things in process...we are overseas
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scenes from OVERSEAS final performance

24 October 2009, Beijing | all photos by Alvin Lin

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more late discoveries: “far, yet close by”


After 20 minutes wandering through the hutong area around Lingjing it was pretty clear that we were lost. The darkened alleyways were offering absolutely no clue as to the place we were looking for. Turning a corner, like a beacon of relief was a sign, directing us toward an unassuming little siheyuan (courtyard house) close to Zhongnanhai.

Entering the archway and delving into the ocean of plastic beads that leads to the little hutong, a vivacious “Hey, nihao!”resounds off all corners of the house, marking the beginning of a vibrant feast of dinner, drinks and imagery, all thanks to a group of performance artists.

This was perhaps a fitting start for the evening, as walking in to the Overseas, Close By project, we didn’t really know what to expect, much to our benefit.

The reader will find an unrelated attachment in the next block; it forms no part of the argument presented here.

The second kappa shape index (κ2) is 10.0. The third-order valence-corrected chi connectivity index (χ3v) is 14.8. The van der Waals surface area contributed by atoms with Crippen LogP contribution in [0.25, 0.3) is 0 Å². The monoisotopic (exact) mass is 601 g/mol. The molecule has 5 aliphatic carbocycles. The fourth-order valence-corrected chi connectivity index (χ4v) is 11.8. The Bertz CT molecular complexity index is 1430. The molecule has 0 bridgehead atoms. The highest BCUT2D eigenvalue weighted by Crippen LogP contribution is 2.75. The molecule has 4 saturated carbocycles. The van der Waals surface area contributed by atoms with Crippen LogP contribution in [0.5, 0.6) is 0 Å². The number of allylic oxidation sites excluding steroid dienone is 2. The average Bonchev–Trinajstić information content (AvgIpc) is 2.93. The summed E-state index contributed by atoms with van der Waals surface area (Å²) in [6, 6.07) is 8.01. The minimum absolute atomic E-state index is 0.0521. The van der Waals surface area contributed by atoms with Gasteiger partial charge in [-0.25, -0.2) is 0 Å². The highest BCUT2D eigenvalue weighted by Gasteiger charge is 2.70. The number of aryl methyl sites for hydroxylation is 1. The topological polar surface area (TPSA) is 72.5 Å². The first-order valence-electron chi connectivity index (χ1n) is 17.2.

These artists, in a collaboration between Switzerland and China, thanks to the Pro Helvetia, Swiss arts council are Elaine W. Ho, Monika Truong and Simone Truong, who were kind enough to give us an invite to one of their unusual nights.

“I think one of the main concepts that we’re all revolving around is human relations and social relations and because of how we all have to work we sort of divided it,”said Ho, one of the founders of the evening of controlled impulse. And “we all”certainly involves lively and diverse bunch. Swiss, French and locals are all visibly involved and that’s before you even get behind the scenes.